The Jewish identity of the play’s author, although his input was nominal, added fuel to the fire. It was written by Salmi Morse, a writer-entrepreneur whose extraordinary biography seems to fuse fact and fiction. Born in London in 1824 as either Samuel or Solomon Moses to Russian-Jewish parents, he was said to have amassed a fortune in the Australian gold rush of the 1850s. When he settled in San Francisco in the mid-1870s, he presented himself as a war hero, recounting adventures in the Crimean War, and claimed to have been decorated by the Sultan of Turkey, and to have had a holiday named after him in Santo Domingo. He maintained that he had toured the Middle East and had made an on-foot pilgrimage to Jerusalem, where he went through an intense religious experience.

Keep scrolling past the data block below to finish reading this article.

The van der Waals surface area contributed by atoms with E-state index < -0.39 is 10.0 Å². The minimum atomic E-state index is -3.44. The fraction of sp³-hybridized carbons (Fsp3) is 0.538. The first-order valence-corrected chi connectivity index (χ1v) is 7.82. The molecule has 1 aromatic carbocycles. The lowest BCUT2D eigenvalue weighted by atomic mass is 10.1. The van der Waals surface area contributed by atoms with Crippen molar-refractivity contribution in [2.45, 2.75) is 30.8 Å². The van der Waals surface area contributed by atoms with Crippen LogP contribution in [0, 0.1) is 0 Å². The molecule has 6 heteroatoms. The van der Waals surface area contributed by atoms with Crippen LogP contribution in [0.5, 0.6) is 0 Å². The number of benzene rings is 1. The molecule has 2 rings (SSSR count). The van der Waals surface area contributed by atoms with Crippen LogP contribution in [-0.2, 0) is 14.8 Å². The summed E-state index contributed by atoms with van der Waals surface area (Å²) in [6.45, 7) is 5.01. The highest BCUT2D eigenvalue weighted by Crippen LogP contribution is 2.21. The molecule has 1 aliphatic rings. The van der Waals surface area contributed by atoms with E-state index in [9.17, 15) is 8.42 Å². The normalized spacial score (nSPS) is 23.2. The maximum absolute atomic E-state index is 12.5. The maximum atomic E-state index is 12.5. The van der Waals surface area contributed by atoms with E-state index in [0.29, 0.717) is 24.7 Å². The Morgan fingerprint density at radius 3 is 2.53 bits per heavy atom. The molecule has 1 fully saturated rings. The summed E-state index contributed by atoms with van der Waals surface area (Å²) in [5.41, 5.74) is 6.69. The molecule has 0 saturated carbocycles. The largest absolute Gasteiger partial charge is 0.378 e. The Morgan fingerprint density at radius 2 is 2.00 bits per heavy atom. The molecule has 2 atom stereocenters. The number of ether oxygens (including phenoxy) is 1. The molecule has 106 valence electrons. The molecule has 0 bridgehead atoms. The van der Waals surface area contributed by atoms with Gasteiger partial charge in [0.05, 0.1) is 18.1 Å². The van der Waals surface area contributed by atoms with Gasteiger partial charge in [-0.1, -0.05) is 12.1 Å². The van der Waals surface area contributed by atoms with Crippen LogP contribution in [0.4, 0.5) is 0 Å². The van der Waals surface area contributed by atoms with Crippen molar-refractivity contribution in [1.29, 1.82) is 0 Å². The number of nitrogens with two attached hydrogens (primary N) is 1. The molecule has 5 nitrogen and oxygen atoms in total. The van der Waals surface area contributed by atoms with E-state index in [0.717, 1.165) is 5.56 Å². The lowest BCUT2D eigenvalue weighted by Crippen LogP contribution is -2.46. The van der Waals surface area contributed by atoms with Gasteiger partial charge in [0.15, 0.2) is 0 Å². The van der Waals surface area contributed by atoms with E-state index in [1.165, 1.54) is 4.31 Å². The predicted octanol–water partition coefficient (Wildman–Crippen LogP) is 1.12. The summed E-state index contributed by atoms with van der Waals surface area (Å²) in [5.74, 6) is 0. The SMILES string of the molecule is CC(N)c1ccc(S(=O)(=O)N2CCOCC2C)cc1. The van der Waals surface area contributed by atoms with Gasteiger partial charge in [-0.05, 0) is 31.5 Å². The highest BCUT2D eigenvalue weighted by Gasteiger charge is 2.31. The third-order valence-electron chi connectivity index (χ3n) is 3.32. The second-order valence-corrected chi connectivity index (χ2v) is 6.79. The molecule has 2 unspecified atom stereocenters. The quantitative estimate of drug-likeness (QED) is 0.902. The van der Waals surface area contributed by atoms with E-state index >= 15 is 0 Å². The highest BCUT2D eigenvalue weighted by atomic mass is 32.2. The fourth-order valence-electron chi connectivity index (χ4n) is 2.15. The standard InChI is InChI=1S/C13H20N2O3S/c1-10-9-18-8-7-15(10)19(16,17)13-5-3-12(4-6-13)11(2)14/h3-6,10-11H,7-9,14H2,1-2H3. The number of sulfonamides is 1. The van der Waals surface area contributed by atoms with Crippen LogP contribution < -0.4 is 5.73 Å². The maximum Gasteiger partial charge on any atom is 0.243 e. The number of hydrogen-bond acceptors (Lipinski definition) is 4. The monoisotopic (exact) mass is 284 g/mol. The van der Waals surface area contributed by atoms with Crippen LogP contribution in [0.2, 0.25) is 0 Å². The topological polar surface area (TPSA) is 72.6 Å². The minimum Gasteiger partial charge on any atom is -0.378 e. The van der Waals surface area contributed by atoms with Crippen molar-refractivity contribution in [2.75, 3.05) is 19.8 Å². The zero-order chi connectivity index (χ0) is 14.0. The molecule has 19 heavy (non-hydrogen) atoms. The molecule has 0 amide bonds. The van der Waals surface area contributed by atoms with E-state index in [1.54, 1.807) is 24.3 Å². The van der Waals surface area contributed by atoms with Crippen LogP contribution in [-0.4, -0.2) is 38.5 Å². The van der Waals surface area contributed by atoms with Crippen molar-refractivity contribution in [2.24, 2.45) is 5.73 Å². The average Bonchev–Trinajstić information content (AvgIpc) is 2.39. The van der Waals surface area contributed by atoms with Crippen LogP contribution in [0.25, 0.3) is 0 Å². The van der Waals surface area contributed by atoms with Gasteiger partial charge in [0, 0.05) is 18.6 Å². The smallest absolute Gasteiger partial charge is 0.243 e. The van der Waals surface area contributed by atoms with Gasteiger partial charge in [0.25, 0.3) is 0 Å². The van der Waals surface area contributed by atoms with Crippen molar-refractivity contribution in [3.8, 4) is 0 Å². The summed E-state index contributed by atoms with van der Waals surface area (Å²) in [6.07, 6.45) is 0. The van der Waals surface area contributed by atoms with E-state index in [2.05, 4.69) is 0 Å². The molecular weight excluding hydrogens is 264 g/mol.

Morse was determined to bring his play to the public and made plans to open it in New York City after its San Francisco run. Again he encountered tremendous opposition from the religious, civic and media establishment. The New York Times proclaimed that “there is no decent man calling himself a Christian who is not shocked at the proposal to produce the Passion Play in this City as a money-making speculation.” Rabbi Frederic de Sola Mendes of Congregation Shaarey Tefillah spoke against the venture, calling upon Jews to respect their neighbors’ religion.

By the end of November 1880, a week before the scheduled opening of “The Passion” at the Booth Theater on Broadway, the house’s manager announced his decision to abandon the project in response to the communal distress, adding, rather sanctimoniously, that he had not taken up the project to make money and that he had intended all along to contribute the profits to the “poor of New York.”